'Giggles the Pig' a write-in candidate for mayor in Flint

If you thought Detroit politics were bad, drive an hour up north to Flint witness the outlandish.

A clerk's mishap is keeping mayoral candidates' names off the ballot so everyone has to run as a write-in candidate.

That leaves room for a pig named Giggles. Pigs may not ever fly, but they will run for office.

Meet Michael Ewing, a Flint defense lawyer putting up his pig as a write-in candidate because he's fed up with the lack of good choices in the Vehicle City.

"No it's not in jest, I'm running her for mayor," he said. "We have one that's a convicted murderer."

"He was talking about me," said city councilman Wantwaz Davis 

"We have another guy that was convicted last year of driving drunk down the highway the wrong direction, on three flat tires," Ewing said.

Councilman Eric Mays beat most of the charges surrounding that incident except one.

"The one impaired guilty," Mays said. "This is the appeal bond, $15,000 bond and a tether."

"I thought this is ridiculous and when I read the article," Ewing said. "And next to me was Giggles the pig and I said to her 'You would be a candidate than these people running for office.'"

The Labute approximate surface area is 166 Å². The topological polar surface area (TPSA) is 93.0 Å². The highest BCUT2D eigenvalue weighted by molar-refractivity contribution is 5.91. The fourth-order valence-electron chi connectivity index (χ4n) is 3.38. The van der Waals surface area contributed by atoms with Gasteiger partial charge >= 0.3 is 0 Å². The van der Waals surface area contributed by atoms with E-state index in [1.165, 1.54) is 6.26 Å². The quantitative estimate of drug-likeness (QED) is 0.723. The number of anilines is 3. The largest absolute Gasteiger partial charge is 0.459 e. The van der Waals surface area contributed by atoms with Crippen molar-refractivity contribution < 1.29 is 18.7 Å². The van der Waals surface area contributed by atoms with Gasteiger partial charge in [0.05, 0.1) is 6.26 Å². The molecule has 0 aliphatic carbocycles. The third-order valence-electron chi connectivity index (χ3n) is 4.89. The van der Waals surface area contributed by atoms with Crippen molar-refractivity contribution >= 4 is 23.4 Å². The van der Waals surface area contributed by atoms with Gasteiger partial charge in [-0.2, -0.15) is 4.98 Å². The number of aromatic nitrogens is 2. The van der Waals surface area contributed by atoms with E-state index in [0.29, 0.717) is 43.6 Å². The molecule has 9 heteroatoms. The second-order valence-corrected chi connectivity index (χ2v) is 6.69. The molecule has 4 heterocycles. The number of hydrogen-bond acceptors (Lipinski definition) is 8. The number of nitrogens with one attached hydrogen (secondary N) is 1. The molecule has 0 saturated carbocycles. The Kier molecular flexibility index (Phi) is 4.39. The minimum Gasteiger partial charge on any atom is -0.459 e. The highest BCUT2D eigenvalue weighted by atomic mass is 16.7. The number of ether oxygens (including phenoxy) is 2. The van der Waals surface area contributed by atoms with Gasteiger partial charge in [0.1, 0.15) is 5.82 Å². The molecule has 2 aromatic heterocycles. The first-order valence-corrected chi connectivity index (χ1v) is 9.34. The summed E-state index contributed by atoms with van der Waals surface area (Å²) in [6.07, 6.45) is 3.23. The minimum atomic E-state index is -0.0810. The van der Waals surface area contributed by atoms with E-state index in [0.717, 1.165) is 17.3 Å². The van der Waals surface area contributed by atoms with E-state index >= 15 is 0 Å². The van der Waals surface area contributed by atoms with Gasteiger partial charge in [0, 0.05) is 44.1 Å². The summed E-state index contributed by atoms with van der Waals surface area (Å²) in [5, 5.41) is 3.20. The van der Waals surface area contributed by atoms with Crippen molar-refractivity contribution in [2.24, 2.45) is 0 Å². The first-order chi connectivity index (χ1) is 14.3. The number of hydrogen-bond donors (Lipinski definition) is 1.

And so he launched a campaign. The Giggles the Pig for Mayor Facebook page already has more than 1,200 likes.

FOX 2: "Are things so bad in Flint that you need a pig to run for office?"

"They must be," said resident Cathy Jackson.

"When you compare it to a convicted murderer and someone who's likely to spend election day in jail for drunk driving," Paul White said. "It doesn't seem that obscene to have a pig."

"Giggles the pig totally has my vote." 

But not everyone is smiling.

"We don't need to be a laughingstock," said Rebecca Look.  "We don't need a comedy trip because they want a pig to be mayor."

"He's making a mockery of the candidates and it's also a mockery of the city," Davis said.

Be that as it may it won't stop Ewing from trying and he's dead serious about doing so.

FOX 2: "For a write-in candidate you have to be a registered voter?"

 "Well I don't know that that's what the federal law says," Ewing said. "Local ordinance says that or the charter says that. The  federal law supersedes that and I don't think that's required under federal law."
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